Why Are Call Buyers Stepping Into This Offshore Driller?

Monday, 21 Jun 2010 | 7:59 AM ET

Hornbeck Offshore Services has gotten hammered along with BP and others in the energy space after the Deepwater Horizon oil spill, but call buyers stepped in Friday.

OptionMonster's tracking systemsdetected a surge of activity in the July 17.50 strikes, which traded early in the session for $0.20. The buying continued, boosting the premiums to $0.25 and then $0.30 as the stock steadily pushed higher. By the end of the session 2,595 calls had changed hands versus open interest of just 359 contracts.

Shares in the company , which operates offshore support and supply vessels to energy companies in the Gulf of Mexico, climbed 4.46 percent to $14.98 on Friday. They traded over $24 in early May but got smacked all the way down to below $13 in early June after the accident. Earlier this week, however, the CEO and other insiders stepped in to buy stock around the $14.30-$14.50 level.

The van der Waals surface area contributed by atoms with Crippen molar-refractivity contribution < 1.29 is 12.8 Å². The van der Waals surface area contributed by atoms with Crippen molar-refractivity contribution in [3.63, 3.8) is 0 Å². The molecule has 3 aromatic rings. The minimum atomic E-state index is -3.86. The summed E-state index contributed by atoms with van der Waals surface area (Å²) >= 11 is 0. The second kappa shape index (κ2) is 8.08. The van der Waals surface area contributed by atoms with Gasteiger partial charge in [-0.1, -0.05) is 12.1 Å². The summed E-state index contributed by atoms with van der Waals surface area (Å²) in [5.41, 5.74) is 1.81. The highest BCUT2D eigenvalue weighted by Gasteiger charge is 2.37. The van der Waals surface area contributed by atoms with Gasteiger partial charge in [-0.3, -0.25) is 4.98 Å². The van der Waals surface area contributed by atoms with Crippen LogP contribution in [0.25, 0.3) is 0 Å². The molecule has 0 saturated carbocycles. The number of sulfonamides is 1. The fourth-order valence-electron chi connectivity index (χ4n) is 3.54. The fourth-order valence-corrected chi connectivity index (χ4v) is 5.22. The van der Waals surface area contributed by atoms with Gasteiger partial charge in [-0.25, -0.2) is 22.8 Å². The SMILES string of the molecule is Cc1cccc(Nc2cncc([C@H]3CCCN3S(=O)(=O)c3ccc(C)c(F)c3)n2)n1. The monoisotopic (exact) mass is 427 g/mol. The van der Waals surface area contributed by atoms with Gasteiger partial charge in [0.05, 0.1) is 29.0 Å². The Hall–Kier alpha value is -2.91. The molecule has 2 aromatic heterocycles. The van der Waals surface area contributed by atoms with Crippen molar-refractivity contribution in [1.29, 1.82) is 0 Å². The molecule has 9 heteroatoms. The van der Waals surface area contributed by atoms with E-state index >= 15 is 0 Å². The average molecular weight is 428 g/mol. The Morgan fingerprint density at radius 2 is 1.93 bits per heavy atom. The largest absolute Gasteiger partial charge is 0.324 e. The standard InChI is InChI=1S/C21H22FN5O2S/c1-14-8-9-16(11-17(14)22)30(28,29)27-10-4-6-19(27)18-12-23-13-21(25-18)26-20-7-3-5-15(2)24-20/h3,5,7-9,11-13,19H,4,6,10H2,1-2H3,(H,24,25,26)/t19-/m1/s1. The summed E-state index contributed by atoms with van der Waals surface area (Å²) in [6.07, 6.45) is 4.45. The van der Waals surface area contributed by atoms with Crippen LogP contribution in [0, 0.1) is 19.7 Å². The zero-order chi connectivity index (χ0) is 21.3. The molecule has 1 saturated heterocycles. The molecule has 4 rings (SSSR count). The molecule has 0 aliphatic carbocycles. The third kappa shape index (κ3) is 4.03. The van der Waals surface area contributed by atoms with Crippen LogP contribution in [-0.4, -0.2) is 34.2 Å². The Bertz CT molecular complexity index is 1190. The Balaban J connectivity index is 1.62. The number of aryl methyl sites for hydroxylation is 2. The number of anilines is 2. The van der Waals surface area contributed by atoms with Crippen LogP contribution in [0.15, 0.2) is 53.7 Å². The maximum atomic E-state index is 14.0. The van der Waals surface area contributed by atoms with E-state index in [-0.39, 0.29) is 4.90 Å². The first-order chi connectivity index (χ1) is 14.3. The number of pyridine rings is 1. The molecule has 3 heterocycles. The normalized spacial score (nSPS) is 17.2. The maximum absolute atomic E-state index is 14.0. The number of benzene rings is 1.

Judging by that and the options action, it looks as if there is a growing belief that Hornbeck will rebound to the upside. It needs to rally more than 18 percent by expiration for the call buyers to turn a profit.

Friday's activity pushed total options volume in the name to four times greater than average. Calls outnumbered puts by 19 to 1.


Hornbeck Offshore Services Competes With:

Seacor Holdings


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Najarian owns HOS calls

Pete Najarian is a professional investor, CNBC contributor, regular co-host of CNBC's "Fast Money" and co-founder of OptionMonster.com.



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